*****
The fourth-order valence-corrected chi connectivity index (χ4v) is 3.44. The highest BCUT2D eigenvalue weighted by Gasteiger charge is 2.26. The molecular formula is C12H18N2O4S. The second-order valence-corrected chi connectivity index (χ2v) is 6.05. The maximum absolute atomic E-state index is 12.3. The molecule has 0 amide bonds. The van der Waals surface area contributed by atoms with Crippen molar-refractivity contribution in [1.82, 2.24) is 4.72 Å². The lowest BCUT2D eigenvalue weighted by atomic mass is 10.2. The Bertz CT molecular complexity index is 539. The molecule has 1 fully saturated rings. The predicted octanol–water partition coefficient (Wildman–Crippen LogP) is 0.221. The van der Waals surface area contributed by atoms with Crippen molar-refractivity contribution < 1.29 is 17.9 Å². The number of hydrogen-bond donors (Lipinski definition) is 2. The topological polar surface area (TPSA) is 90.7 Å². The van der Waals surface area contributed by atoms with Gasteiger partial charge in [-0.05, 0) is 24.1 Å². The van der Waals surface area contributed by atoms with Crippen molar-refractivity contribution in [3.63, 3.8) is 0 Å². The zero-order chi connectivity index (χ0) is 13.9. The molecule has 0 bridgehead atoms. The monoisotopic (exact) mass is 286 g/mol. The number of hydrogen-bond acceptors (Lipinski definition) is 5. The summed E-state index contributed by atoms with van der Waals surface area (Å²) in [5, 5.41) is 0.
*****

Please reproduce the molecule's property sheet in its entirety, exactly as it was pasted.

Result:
The fourth-order valence-corrected chi connectivity index (χ4v) is 3.44. The highest BCUT2D eigenvalue weighted by Gasteiger charge is 2.26. The molecular formula is C12H18N2O4S. The second-order valence-corrected chi connectivity index (χ2v) is 6.05. The maximum absolute atomic E-state index is 12.3. The molecule has 0 amide bonds. The van der Waals surface area contributed by atoms with Crippen molar-refractivity contribution in [1.82, 2.24) is 4.72 Å². The lowest BCUT2D eigenvalue weighted by atomic mass is 10.2. The Bertz CT molecular complexity index is 539. The molecule has 1 fully saturated rings. The predicted octanol–water partition coefficient (Wildman–Crippen LogP) is 0.221. The van der Waals surface area contributed by atoms with Crippen molar-refractivity contribution < 1.29 is 17.9 Å². The number of hydrogen-bond donors (Lipinski definition) is 2. The topological polar surface area (TPSA) is 90.7 Å². The van der Waals surface area contributed by atoms with Gasteiger partial charge in [-0.05, 0) is 24.1 Å². The van der Waals surface area contributed by atoms with Crippen molar-refractivity contribution in [3.63, 3.8) is 0 Å². The zero-order chi connectivity index (χ0) is 13.9. The molecule has 0 bridgehead atoms. The monoisotopic (exact) mass is 286 g/mol. The number of hydrogen-bond acceptors (Lipinski definition) is 5. The summed E-state index contributed by atoms with van der Waals surface area (Å²) in [5, 5.41) is 0.